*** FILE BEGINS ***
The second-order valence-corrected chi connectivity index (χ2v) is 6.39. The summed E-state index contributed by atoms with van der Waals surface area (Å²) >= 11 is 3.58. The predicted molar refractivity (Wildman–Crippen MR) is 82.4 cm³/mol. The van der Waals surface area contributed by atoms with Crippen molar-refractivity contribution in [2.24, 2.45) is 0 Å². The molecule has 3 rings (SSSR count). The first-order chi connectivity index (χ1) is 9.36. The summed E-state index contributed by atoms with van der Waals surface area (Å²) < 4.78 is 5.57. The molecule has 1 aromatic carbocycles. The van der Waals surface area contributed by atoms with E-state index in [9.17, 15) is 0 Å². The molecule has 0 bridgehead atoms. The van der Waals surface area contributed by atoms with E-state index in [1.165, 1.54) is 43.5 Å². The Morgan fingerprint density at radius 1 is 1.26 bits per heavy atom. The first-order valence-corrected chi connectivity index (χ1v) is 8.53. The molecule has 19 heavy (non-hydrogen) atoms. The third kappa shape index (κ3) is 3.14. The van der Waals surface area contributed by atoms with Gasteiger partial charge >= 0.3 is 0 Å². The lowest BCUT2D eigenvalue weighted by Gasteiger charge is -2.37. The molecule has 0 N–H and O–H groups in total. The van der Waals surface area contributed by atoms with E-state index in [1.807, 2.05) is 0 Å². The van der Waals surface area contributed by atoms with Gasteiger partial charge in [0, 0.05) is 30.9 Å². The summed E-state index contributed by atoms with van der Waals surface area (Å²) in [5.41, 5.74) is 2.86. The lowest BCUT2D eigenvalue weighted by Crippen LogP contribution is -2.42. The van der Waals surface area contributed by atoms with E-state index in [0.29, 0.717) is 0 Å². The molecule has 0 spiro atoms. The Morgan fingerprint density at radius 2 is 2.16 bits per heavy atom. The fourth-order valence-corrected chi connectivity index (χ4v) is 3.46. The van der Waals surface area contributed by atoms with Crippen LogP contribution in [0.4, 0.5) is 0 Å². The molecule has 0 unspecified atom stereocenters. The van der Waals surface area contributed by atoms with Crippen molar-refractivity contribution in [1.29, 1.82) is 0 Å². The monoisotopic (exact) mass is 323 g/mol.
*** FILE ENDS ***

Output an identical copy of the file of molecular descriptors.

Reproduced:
The second-order valence-corrected chi connectivity index (χ2v) is 6.39. The summed E-state index contributed by atoms with van der Waals surface area (Å²) >= 11 is 3.58. The predicted molar refractivity (Wildman–Crippen MR) is 82.4 cm³/mol. The van der Waals surface area contributed by atoms with Crippen molar-refractivity contribution in [2.24, 2.45) is 0 Å². The molecule has 3 rings (SSSR count). The first-order chi connectivity index (χ1) is 9.36. The summed E-state index contributed by atoms with van der Waals surface area (Å²) < 4.78 is 5.57. The molecule has 1 aromatic carbocycles. The van der Waals surface area contributed by atoms with E-state index in [9.17, 15) is 0 Å². The molecule has 0 bridgehead atoms. The van der Waals surface area contributed by atoms with E-state index in [1.165, 1.54) is 43.5 Å². The Morgan fingerprint density at radius 1 is 1.26 bits per heavy atom. The first-order valence-corrected chi connectivity index (χ1v) is 8.53. The molecule has 19 heavy (non-hydrogen) atoms. The third kappa shape index (κ3) is 3.14. The van der Waals surface area contributed by atoms with Gasteiger partial charge >= 0.3 is 0 Å². The lowest BCUT2D eigenvalue weighted by Gasteiger charge is -2.37. The molecule has 0 N–H and O–H groups in total. The van der Waals surface area contributed by atoms with E-state index in [1.807, 2.05) is 0 Å². The van der Waals surface area contributed by atoms with Gasteiger partial charge in [0, 0.05) is 30.9 Å². The summed E-state index contributed by atoms with van der Waals surface area (Å²) in [5.41, 5.74) is 2.86. The lowest BCUT2D eigenvalue weighted by Crippen LogP contribution is -2.42. The van der Waals surface area contributed by atoms with E-state index in [0.29, 0.717) is 0 Å². The molecule has 0 spiro atoms. The Morgan fingerprint density at radius 2 is 2.16 bits per heavy atom. The fourth-order valence-corrected chi connectivity index (χ4v) is 3.46. The van der Waals surface area contributed by atoms with Crippen LogP contribution in [0.4, 0.5) is 0 Å². The molecule has 0 unspecified atom stereocenters. The van der Waals surface area contributed by atoms with Crippen molar-refractivity contribution in [1.29, 1.82) is 0 Å². The monoisotopic (exact) mass is 323 g/mol.